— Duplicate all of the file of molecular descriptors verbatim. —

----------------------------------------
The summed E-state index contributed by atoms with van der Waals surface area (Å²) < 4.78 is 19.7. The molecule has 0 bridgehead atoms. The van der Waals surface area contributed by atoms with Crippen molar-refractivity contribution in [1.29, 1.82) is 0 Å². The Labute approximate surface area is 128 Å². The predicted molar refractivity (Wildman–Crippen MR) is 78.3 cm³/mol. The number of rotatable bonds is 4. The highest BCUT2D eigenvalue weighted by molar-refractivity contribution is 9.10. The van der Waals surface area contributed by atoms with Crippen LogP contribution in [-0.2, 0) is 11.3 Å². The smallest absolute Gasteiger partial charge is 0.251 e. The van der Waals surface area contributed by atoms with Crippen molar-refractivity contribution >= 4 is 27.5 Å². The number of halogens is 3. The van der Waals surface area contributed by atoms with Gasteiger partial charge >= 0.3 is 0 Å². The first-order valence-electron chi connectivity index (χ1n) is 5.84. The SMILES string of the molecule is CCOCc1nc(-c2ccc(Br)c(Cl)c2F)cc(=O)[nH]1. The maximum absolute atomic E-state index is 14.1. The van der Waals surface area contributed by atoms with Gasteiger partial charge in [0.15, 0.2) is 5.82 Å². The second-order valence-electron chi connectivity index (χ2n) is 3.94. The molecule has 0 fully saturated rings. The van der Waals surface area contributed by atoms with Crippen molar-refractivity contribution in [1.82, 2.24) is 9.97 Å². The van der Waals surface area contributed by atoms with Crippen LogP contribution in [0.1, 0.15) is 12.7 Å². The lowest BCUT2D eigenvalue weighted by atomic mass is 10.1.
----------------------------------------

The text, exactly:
The summed E-state index contributed by atoms with van der Waals surface area (Å²) < 4.78 is 19.7. The molecule has 0 bridgehead atoms. The van der Waals surface area contributed by atoms with Crippen molar-refractivity contribution in [1.29, 1.82) is 0 Å². The Labute approximate surface area is 128 Å². The predicted molar refractivity (Wildman–Crippen MR) is 78.3 cm³/mol. The number of rotatable bonds is 4. The highest BCUT2D eigenvalue weighted by molar-refractivity contribution is 9.10. The van der Waals surface area contributed by atoms with Crippen LogP contribution in [-0.2, 0) is 11.3 Å². The smallest absolute Gasteiger partial charge is 0.251 e. The van der Waals surface area contributed by atoms with Crippen molar-refractivity contribution >= 4 is 27.5 Å². The number of halogens is 3. The van der Waals surface area contributed by atoms with Gasteiger partial charge >= 0.3 is 0 Å². The first-order valence-electron chi connectivity index (χ1n) is 5.84. The SMILES string of the molecule is CCOCc1nc(-c2ccc(Br)c(Cl)c2F)cc(=O)[nH]1. The maximum absolute atomic E-state index is 14.1. The van der Waals surface area contributed by atoms with Gasteiger partial charge in [0.15, 0.2) is 5.82 Å². The second-order valence-electron chi connectivity index (χ2n) is 3.94. The molecule has 0 fully saturated rings. The van der Waals surface area contributed by atoms with Crippen molar-refractivity contribution in [1.82, 2.24) is 9.97 Å². The van der Waals surface area contributed by atoms with Crippen LogP contribution in [0.1, 0.15) is 12.7 Å². The lowest BCUT2D eigenvalue weighted by atomic mass is 10.1.